With forearms corded in flexure and cheeks hollowed by the slipstream, he took risks, holding a gear higher than usual and coping with the consequences: speed at the cost of stability. Skimming hedges and skirting ditches, he stirred dust and the collective soul. Collins and Hawthorn, though they responded bravely and skillfully, were on this day mortal men hunted by motor racing’s winged messenger.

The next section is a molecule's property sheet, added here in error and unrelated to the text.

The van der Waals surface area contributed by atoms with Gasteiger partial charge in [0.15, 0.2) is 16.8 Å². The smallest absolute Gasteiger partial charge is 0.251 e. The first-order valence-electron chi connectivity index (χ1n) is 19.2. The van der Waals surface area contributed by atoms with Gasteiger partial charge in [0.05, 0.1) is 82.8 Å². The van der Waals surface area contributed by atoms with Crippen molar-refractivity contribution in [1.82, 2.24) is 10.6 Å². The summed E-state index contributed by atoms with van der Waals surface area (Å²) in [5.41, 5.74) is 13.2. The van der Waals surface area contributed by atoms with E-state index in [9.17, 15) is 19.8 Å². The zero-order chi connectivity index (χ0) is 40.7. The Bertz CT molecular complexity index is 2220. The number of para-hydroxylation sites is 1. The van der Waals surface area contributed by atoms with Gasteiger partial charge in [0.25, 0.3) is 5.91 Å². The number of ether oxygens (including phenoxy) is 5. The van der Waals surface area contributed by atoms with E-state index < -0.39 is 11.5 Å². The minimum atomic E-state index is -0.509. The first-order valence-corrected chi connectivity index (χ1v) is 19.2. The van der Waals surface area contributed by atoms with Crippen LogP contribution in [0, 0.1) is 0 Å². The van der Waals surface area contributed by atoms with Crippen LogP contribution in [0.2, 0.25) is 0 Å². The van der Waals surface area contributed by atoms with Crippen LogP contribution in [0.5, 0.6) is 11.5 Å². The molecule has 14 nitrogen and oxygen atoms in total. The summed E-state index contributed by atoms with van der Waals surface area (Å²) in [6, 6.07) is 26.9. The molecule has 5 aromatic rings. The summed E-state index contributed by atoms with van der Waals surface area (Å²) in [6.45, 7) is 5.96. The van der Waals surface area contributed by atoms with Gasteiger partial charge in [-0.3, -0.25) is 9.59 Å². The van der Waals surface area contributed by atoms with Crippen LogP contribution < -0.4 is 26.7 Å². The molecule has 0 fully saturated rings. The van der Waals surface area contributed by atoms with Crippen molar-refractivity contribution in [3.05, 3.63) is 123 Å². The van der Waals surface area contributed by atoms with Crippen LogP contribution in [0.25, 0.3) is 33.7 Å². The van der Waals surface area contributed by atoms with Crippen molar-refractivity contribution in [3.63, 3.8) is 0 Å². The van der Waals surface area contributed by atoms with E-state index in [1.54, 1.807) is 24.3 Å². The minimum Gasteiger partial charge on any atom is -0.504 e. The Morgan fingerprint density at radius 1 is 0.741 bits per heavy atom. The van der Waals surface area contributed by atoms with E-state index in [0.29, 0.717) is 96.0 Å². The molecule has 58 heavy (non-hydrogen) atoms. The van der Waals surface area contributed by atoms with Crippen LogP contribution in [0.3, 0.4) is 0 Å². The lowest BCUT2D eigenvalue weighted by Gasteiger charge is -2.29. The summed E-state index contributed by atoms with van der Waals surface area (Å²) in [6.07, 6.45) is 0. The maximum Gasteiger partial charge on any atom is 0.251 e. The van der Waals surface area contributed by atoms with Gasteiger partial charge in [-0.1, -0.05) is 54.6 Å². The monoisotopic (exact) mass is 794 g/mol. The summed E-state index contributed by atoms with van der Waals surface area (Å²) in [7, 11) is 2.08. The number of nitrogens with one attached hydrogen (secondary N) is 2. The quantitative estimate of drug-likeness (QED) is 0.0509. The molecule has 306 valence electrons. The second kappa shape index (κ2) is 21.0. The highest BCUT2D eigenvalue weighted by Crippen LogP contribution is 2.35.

Fangio set a new lap record, then dipped below his pole time – and then smashed it. He knew in his heart that he could not – nor would want to – go any faster. He had peered over the edge and seen a side of the sport and himself that he did not care to explore further. His that day was a mix of genius and madness, his overtakes of Collins and Hawthorn scruffy verging on uncompromising. He was not himself: he was the prototype Senna.
Race over, the eager young Englishmen, one blond and the other bronzed, behaved on the podium as if they had finished one-two. Swept up in the moment, they were thrilled by the occasion. They had played their part and that was enough.